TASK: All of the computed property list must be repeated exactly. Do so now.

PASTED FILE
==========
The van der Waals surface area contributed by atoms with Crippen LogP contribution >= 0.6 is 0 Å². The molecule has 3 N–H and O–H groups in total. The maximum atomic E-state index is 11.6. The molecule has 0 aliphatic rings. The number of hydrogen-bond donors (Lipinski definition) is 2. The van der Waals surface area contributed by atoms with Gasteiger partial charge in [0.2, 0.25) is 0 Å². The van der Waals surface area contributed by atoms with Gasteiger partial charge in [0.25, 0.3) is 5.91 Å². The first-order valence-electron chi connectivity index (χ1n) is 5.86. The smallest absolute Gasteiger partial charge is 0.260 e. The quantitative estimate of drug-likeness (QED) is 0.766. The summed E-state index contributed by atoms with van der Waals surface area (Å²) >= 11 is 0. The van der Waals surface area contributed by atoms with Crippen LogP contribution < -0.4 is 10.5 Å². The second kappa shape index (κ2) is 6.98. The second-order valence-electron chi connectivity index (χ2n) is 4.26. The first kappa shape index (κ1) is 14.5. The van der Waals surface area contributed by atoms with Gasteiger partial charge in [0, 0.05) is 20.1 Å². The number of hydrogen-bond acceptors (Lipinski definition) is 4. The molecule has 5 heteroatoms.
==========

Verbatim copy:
The van der Waals surface area contributed by atoms with Crippen LogP contribution >= 0.6 is 0 Å². The molecule has 3 N–H and O–H groups in total. The maximum atomic E-state index is 11.6. The molecule has 0 aliphatic rings. The number of hydrogen-bond donors (Lipinski definition) is 2. The van der Waals surface area contributed by atoms with Gasteiger partial charge in [0.2, 0.25) is 0 Å². The van der Waals surface area contributed by atoms with Gasteiger partial charge in [0.25, 0.3) is 5.91 Å². The first-order valence-electron chi connectivity index (χ1n) is 5.86. The smallest absolute Gasteiger partial charge is 0.260 e. The quantitative estimate of drug-likeness (QED) is 0.766. The summed E-state index contributed by atoms with van der Waals surface area (Å²) >= 11 is 0. The van der Waals surface area contributed by atoms with Crippen LogP contribution < -0.4 is 10.5 Å². The second kappa shape index (κ2) is 6.98. The second-order valence-electron chi connectivity index (χ2n) is 4.26. The first kappa shape index (κ1) is 14.5. The van der Waals surface area contributed by atoms with Gasteiger partial charge in [0, 0.05) is 20.1 Å². The number of hydrogen-bond acceptors (Lipinski definition) is 4. The molecule has 5 heteroatoms.